Did you know that women are more prone to sleep problems? Well, now you do! This is largely due to fluctuations in your hormones. Learning how your hormones change at different points in your life can give you some understanding as to why you’re sleeping the way you are.
- Progesterone and sleep
- Progesterone and your monthly cycle
- Progesterone and the menopause
- Stress and sleep
- Tips for good sleep
Progesterone and sleep
The sex hormone progesterone not only triggers ovulation but also promotes sleep. It does this by stimulating your brain to produce a neurotransmitter (a chemical which has an effect on your brain) called gamma-aminobutyric acid (GABA). The more progesterone you have, the more GABA you’ll produce.
GABA is an amino acid that helps your brain cells communicate with each other. One of the main roles of GABA is to lower brain activity — which helps reduce stress, balance your mood, and promote sleep. Basically, GABA helps you to ‘switch off’ and relax.
Progesterone and your monthly cycle
You might feel like some weeks your sleep quality is amazing and other weeks you can’t catch a break. You’re not alone! Many women find their sleep is more disturbed in the days leading up to their period, as well as during their period. This could be down to progesterone levels rising and falling at different points in the monthly cycle, altering your GABA production.
Day 1 – 5
Day 1 of your cycle is the first day of your period. This is when your progesterone levels are usually at their lowest — meaning lower GABA production and worse sleep quality.
In addition to this, the symptoms of pre-menstrual syndrome (PMS) leading up to your period can also impact your sleep. These symptoms include:
- stomach cramping
- muscle aches
- breast tenderness
- mood changes including anxiety and depression
Day 5 – 12
Your progesterone levels are still low at this point in your cycle. But since your menstrual symptoms have gone, you might find it easier to sleep.
Day 13 – 23
Your progesterone levels start to rise during the middle of your cycle, increasing GABA production. This can make you feel tired and relaxed. So this is the point in your cycle when you’re most likely to get some good quality sleep (wahey!).
Day 23 – 28
Your progesterone levels start to fall in the days leading up to your period, lowering your GABA production and possibly causing worse quality sleep. As mentioned, you might also be dealing with the symptoms of PMS which can impact your sleep quality.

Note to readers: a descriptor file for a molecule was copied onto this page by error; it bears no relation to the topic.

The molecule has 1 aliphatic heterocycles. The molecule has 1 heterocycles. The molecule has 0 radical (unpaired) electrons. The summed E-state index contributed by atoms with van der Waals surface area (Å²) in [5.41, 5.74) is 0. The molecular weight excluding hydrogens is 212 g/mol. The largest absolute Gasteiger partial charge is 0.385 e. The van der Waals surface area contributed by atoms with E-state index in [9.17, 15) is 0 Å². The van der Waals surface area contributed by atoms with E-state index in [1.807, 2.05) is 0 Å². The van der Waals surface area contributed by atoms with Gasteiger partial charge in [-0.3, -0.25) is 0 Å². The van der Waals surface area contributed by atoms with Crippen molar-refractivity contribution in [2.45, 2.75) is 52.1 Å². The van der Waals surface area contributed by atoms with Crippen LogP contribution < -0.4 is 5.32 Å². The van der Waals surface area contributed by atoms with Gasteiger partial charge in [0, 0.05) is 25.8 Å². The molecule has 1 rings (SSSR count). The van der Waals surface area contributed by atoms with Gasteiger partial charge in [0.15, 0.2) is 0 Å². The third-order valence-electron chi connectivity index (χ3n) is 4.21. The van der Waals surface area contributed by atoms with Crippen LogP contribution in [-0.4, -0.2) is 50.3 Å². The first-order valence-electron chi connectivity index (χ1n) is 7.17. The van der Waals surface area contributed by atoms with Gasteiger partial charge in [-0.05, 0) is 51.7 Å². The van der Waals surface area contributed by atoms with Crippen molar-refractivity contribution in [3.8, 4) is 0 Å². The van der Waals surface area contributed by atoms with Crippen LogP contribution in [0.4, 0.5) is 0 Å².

Progesterone and the menopause
From about 35 years, your progesterone and oestrogen levels gradually decline.
Since your progesterone levels are dropping, you might find that your sleep quality gets worse. In fact, this is probably the point in your life where you might have the most trouble getting good quality sleep. Again, some common symptoms associated with the menopause, like night sweats, chills, and anxiety, can impact your sleep.
Stress and sleep
When you’re stressed, your body releases the hormone cortisol — giving you a burst of new energy to help you cope with the situation. Cortisol and progesterone are made from the same building blocks (steroids) and your body will always prioritise making cortisol. So if you’re stressed a lot, you might not produce enough progesterone and your sleep quality can suffer.
Tips for good sleep
Just because your hormone levels aren’t optimal doesn’t mean you can’t get a good night’s sleep. There are lots of things in your control that can promote good sleep:
- Find your zen — lowering your stress levels is incredibly effective at improving your sleep quality
- Have a sleep routine — go to bed and wake up at the same time (even at the weekend)
- Put down the coffee — don’t worry, just try to avoid drinking it after 3-4 pm
- Drink some tea — drinking a calming tea, like chamomile or lemon balm, can help relax you before bed
- Have a bubble bath — okay, the bubbles aren’t necessary!
- Take a breath — we breathe all the time, but really try to focus on breathing deeply and being in the moment
Gottesmann, C. (2002). GABA mechanisms and sleep. Neuroscience, 111(2), 231-239.
Lancel, M. A. R. I. K. E., Faulhaber, J. O. H. A. N. N. E. S., Holsboer, F. L. O. R. I. A. N., & Rupprecht, R. A. I. N. E. R. (1996). Progesterone induces changes in sleep comparable to those of agonistic GABAA receptor modulators. American Journal of Physiology-Endocrinology and Metabolism, 271(4), E763-E772.
Manber, R., & Armitage, R. (1999). Sex, steroids, and sleep: a review. Sleep, 22(5), 540-541.